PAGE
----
Labeled a pandemic by the World Health Organization (WHO), the coronavirus has disrupted countless lives, memories, schools, graduations, and businesses.
First discovered in Wuhan, China, the coronavirus has spread throughout Asia and Europe, and has recently reached the U.S. as well. Countries all over the world are practicing social distancing and quarantining to slow down the spread of the virus, but little energy has been put into stemming the slew of racism targeted towards Asians.
A while back, I stumbled across a Facebook post (that I believe was recently deleted) about a man, Jonathan Mok, who was brutally attacked by a group of people in London. The reason? He was Asian.
Sadly, this is one of the many xenophobic incidents against Asians — and they’re not all physical, either. A video (now private) posted by HR-Vex on Youtube shows two white people in a store, yelling at an Asian man to “walk away.”
That’s not to say that there isn’t racism going on within Asian communities as well: Some businesses in South Korea have put up signs saying “No Chinese allowed.” The Danang Riverside Hotel in Hoi An, Vietnam, also announced that it wouldn’t be accepting Chinese guests.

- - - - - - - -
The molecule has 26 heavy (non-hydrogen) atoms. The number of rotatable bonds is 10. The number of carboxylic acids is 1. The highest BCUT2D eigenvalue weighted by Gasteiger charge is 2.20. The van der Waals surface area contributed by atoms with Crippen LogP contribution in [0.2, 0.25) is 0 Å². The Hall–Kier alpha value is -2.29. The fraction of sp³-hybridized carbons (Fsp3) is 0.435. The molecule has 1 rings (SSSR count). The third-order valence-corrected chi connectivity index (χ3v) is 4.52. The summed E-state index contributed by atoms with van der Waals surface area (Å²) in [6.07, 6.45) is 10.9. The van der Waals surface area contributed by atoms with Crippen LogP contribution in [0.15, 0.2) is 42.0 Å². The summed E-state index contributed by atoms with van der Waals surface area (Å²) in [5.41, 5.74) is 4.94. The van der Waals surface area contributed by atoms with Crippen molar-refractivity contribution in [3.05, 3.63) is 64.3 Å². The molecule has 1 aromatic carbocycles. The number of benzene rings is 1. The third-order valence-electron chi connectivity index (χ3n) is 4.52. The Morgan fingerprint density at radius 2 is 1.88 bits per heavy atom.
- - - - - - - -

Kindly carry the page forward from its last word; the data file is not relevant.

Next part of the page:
And of course there’s President Trump, who referred to the coronavirus as the “Chinese virus” in a recent tweet, ” and — according to pictures taken by Washington Post photographer Jabin Botsford — has been caught scratching out the word “corona” to replace it with “Chinese” in his notes.
In the midst of today’s anti-Asian sentiment, to throw out these words is to step into dangerous territory. As New York City Mayor Bill de Blasio tweeted, the Asian-American communities “are already suffering” from the backlash. To have one of the world’s most powerful figures — the President of the United States — tweet that makes it seem as though the rising number of assaults towards Asians is okay. It’s not.
I’m not just putting this out there as an Asian, but as a member of society. For the coronavirus — and all future diseases — we should not slap on an ethnic label. In times of panic and chaos, it’s important for us to not further divide people, and instead support each other (from afar).
We need to stop associating the coronavirus with Asians and start educating others about how there isn’t a correlation between race and the possibility of having the disease — after all, the virus doesn’t have the ability to pick and choose its next victim.
Wanting physical distance between yourself and others right now is understandable. But isolating and harassing a certain group of people crosses the line — that’s racism. So remember to wash your hands frequently, slather on hand sanitizer, and wear the reminder that the coronavirus is never an excuse for racism.